How are we defining and recognizing “impact” within the renewable energy industry?
McDonald’s is proud to be recognized as the 4th largest corporate buyer of renewable energy as a part of REBA’s Deal Tracker Top 10 list, having procured 750 MW of wind and solar throughout the year. Historically the sheer volume in MW has been the main metric used to define success within this space, and it is indeed an impressive and important achievement as it relates to our progress towards a zero-carbon future. We must ask what are the other metrics define true impact – and how can we incentivize and recognize small energy buyers that are making large organizational shifts and change management lifts to take their first step in renewable energy procurement?
With the recent publication of REBA and Salesforce’s whitepaper, Beyond the Megawatt, we begin to reveal other criteria buyers should consider when designing their renewable energy procurement strategy. The criteria cover a wide range of social, environmental, and economic categories – each with a respective impact weight, specific to each buyer.
McDonald’s initially entered the world of large-scale renewable energy procurement from a sense of responsibility that we had to do our part in addressing climate change. As we make more progress towards our climate action goal through our virtual power purchase agreement (VPPA) transactions, we have begun to peel back the layers as it relates to impact. Coincidentally, in July of 2020, McDonald’s announced a refresh to its set of company values: Serve, Inclusion, Integrity, Community, & Family. Our values don’t all revolve around serving the best burger to our customers, it’s about how we do our business.
Renewable energy is no different: we must consider how we are procuring our renewable energy and it must deliver the most impactful results in all categories. In October of 2020, McDonald’s announced that it would be creating a brand-new department, led by a brand new Chief Impact Officer role, that would be filled by Katie Beirne Fallon – former White House Director of Legislative Affairs. The department was created because our CEO said that “none of us have the luxury of sitting on the sidelines anymore” and that we do in fact, have the responsibility to use our scale to do good.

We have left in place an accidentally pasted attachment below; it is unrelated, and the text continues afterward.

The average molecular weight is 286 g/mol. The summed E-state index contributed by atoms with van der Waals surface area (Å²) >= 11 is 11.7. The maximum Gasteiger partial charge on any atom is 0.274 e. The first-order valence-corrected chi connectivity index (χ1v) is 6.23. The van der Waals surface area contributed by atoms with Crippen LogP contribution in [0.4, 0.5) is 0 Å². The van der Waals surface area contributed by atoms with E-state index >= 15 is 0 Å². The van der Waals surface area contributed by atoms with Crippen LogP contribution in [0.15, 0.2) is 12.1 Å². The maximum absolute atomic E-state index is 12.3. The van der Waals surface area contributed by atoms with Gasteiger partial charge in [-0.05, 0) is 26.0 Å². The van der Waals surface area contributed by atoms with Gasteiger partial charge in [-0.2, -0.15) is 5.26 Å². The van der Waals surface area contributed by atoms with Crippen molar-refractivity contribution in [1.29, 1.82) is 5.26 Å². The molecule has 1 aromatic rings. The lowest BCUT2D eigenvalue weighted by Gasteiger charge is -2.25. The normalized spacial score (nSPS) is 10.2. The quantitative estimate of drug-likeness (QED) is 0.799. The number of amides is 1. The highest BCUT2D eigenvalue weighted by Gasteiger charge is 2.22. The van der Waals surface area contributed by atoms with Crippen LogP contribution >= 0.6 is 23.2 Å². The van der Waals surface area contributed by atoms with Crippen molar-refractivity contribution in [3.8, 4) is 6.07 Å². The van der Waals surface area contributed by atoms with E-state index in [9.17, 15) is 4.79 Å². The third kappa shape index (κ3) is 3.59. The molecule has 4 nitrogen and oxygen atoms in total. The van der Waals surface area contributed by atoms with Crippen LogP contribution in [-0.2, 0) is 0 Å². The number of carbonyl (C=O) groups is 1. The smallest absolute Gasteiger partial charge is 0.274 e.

These organizational shifts paired with support from leadership that truly believes McDonald’s has the responsibility to do the right thing has given our renewable energy work new life and the tailwinds we need to move beyond reaching our ambitious climate goal (we announced that we are approximately halfway there). It’s not just about the megawatt. It’s about so much more: It’s about working closely with the communities our projects are in to identify meaningful impact we can have together. It’s about working closely with organizations involved with legislation on environmental justice to address the inequity of access to clean energy and to ensure momentum towards a zero-carbon future doesn’t slow. It’s about incorporating human rights standards, diversity equity, & inclusion standards, and environmental standards into our procurement processes in order to affect systemic change in the industry and ensure that our suppliers are aligned with our values of doing the right thing. The possibilities are endless, and McDonald’s is just getting started on finding our impact areas beyond just (but in addition to!) “volume of megawatts procured”.
Do not misunderstand me- volume of procurement must continue to increase year over year, but I want to challenge you in thinking that volume is just one metric of success that we are measuring in a world of possibilities where the renewable energy industry is uniquely positioned to affect positive systemic change across countless impact areas.
As a REBA community, let’s start recognizing impact beyond volume. What are your organizations impact areas and how can McDonald’s and REBA help?